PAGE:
“Even against the dragons?” Dae asked. The giant monsters had more powers than just their dragon fear, but Dae didn’t know of anyone who’d pushed them hard enough to force them to unveil all of their tricks.

“They are a different order of magic from Glamour or Pact Magic,” Nui said. “They’re powerful but they’re not immune to the gifts from the other realms gods. And it helps that I’m protected from them too.”

“You wield Sunlost’s magics but you still qualify as a citizen of Paxmer?” Dae asked.

“It’s in my blood,” Nui said.

“We share that same half of our blood and I can assure you that it alone is not enough to protect you,” Dae said. She bit back both her first memory of dragon fear and her most recent one.

“You really fought a dragon?” Nui asked. “And you lived?”

“Barely,” Dae said, the image of waking up broken in body and spirit in a battlefield tent surging to the forefront of her mind. She was a long road past the person she’d been then and while there was nothing to suggest that her body couldn’t be broken just as badly again, she wasn’t sure the same could be said about her spirit. Then she’d lost everything, or thought she had. In learning that she’d been wrong, Dae had found a stronger core to cling to in the face of the despair that swallowed her back then.

“Maybe your blood protected you to some degree?” Nui said.

“Not enough to make a difference,” Dae said. “I was supposed to defend one of our border keeps. It’s gone now and so are most of the troops I was given to defend it with. I survived, but it was mostly because my Pact Spirit is a tenacious monster who wouldn’t let me pass on.”

“What’s it like?” Nui asked. “Having a Pact Spirit?”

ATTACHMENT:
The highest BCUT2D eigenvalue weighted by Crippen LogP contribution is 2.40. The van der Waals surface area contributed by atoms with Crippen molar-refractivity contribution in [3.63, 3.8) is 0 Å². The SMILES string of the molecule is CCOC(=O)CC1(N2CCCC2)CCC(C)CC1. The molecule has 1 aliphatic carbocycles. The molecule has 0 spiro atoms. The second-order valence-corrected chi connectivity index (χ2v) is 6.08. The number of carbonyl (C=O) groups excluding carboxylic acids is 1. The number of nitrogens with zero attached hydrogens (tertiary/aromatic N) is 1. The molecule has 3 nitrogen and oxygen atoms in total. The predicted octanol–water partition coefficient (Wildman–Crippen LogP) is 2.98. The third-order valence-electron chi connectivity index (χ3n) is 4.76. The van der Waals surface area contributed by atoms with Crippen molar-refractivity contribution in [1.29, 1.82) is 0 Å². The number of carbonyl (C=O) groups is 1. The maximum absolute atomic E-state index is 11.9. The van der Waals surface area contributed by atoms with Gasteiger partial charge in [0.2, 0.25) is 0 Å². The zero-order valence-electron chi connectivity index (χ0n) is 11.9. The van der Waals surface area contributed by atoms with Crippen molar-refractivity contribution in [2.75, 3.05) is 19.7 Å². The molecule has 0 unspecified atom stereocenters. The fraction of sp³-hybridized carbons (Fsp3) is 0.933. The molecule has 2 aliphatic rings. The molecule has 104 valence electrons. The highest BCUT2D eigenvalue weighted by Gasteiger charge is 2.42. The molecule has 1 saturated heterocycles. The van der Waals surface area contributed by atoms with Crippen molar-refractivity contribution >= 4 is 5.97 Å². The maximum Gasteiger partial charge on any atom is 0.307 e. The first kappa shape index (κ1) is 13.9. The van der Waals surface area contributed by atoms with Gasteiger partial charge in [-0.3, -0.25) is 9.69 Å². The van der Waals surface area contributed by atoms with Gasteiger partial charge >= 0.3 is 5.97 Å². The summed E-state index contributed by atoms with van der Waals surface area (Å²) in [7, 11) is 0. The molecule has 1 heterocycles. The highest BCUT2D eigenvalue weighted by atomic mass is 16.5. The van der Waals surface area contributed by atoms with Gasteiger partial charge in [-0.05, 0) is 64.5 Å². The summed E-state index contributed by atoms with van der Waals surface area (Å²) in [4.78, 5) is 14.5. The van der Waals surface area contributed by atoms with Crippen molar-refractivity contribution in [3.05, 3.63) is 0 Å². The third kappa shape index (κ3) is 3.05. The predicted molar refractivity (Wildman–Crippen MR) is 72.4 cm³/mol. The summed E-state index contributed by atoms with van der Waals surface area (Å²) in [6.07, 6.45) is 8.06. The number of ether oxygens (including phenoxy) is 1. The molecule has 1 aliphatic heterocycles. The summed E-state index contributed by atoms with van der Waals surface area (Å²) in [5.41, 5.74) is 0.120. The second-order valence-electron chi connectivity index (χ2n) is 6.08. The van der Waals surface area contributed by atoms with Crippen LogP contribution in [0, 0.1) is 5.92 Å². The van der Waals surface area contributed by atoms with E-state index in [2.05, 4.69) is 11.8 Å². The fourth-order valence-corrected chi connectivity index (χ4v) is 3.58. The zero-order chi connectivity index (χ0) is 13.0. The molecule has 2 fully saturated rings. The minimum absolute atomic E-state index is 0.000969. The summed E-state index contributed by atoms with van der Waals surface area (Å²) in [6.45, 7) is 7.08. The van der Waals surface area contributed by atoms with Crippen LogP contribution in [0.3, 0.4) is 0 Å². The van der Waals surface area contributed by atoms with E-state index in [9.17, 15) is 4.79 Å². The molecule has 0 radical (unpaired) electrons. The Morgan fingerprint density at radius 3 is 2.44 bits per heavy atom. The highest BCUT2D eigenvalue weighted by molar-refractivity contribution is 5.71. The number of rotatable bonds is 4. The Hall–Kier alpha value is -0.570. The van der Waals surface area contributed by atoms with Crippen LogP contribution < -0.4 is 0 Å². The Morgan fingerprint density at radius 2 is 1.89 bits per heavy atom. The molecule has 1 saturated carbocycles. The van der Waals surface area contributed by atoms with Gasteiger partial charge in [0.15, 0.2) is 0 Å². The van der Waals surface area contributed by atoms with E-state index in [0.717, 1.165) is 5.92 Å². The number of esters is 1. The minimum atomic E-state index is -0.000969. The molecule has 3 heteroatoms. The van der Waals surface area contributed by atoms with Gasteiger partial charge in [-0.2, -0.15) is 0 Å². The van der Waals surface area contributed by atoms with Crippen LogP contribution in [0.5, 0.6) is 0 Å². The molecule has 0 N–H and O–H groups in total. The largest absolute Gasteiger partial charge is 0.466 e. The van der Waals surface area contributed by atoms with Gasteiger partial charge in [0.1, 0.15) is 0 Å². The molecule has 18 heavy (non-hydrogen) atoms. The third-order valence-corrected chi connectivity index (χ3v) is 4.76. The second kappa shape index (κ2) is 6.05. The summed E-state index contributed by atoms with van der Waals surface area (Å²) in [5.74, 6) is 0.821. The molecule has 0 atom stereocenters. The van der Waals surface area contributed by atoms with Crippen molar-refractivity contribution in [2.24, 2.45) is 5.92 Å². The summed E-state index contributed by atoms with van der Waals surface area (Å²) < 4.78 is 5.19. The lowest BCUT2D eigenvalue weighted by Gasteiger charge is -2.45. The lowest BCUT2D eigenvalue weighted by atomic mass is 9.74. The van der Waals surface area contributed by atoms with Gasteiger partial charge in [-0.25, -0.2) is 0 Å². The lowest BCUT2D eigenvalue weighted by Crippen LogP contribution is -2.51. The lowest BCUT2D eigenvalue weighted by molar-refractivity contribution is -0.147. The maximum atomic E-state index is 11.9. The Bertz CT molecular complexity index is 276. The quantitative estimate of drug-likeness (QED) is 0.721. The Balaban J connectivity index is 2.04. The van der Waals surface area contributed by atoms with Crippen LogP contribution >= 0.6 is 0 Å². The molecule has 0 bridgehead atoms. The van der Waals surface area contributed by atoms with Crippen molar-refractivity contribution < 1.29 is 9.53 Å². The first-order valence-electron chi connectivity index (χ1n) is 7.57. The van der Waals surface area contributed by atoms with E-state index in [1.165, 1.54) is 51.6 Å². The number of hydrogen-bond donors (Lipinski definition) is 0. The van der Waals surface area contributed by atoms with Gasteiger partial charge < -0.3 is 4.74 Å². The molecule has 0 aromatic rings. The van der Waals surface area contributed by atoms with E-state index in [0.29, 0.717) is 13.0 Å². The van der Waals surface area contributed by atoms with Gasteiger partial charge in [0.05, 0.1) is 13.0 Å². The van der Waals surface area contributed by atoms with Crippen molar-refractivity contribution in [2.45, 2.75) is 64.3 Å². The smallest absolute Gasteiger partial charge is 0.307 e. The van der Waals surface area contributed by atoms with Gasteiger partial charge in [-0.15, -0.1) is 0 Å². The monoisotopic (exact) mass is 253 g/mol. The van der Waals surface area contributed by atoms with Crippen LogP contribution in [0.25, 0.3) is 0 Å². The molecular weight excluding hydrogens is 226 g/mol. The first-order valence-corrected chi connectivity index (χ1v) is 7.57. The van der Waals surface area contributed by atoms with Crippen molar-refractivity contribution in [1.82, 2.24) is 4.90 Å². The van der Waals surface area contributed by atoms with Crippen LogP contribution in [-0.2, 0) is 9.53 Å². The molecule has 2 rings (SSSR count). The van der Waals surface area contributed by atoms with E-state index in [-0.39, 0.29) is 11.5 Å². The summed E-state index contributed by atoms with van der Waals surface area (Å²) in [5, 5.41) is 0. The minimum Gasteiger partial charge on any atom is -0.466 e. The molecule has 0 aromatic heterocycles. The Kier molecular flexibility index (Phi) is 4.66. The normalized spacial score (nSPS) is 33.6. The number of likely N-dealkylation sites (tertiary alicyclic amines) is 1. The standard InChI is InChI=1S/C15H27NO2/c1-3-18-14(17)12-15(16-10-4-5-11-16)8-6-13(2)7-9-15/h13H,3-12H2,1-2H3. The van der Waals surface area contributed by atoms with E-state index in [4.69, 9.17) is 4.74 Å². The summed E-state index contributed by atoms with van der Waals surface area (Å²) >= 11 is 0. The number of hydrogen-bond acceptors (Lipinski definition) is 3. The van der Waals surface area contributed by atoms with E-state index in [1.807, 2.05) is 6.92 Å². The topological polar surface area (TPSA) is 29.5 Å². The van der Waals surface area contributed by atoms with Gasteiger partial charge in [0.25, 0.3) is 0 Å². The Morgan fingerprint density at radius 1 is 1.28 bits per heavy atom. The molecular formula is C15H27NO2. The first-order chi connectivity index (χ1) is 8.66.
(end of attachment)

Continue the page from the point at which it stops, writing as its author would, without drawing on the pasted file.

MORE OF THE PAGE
“Hard to describe,” Dae said. “Each bond is unique. For us, we’re like partners. I’m still myself, but I’ve got this very odd friend with me at all times. He’ll help me out, give me strength when I need it, and keep me from killing myself, but he doesn’t stop me from trying. In return, I try to make sure that I give him as many new experiences as I can, since that’s what he gets out of the deal, and I work with him as often as possible which makes us both stronger.”

“Is he awake now?” Nui asked.

“He’s always awake,” Dae said.

“So he can see me?” Nui asked. “And hear what we’re saying?”

“Yes, though he’s an old spirit, so however interesting this is to you and me, I’m pretty sure he’s only vaguely paying attention,” Dae said.

“I’m not sure if that’s creepy or comforting,” Nui said. “At least with your companion Mayleena it’s clear that you’re speaking to both a woman and a spirit at the same time. With you I could be speaking to either couldn’t I?”

Dae barked out a short laugh.

“No, it’s not like that,” she said. “I’m always here, and the Pact bond means I’m always the one in control. My spirit isn’t possessing me. It’s more like I’m possessing him.”

“That sounds even weirder and more disturbing somehow,” Nui said.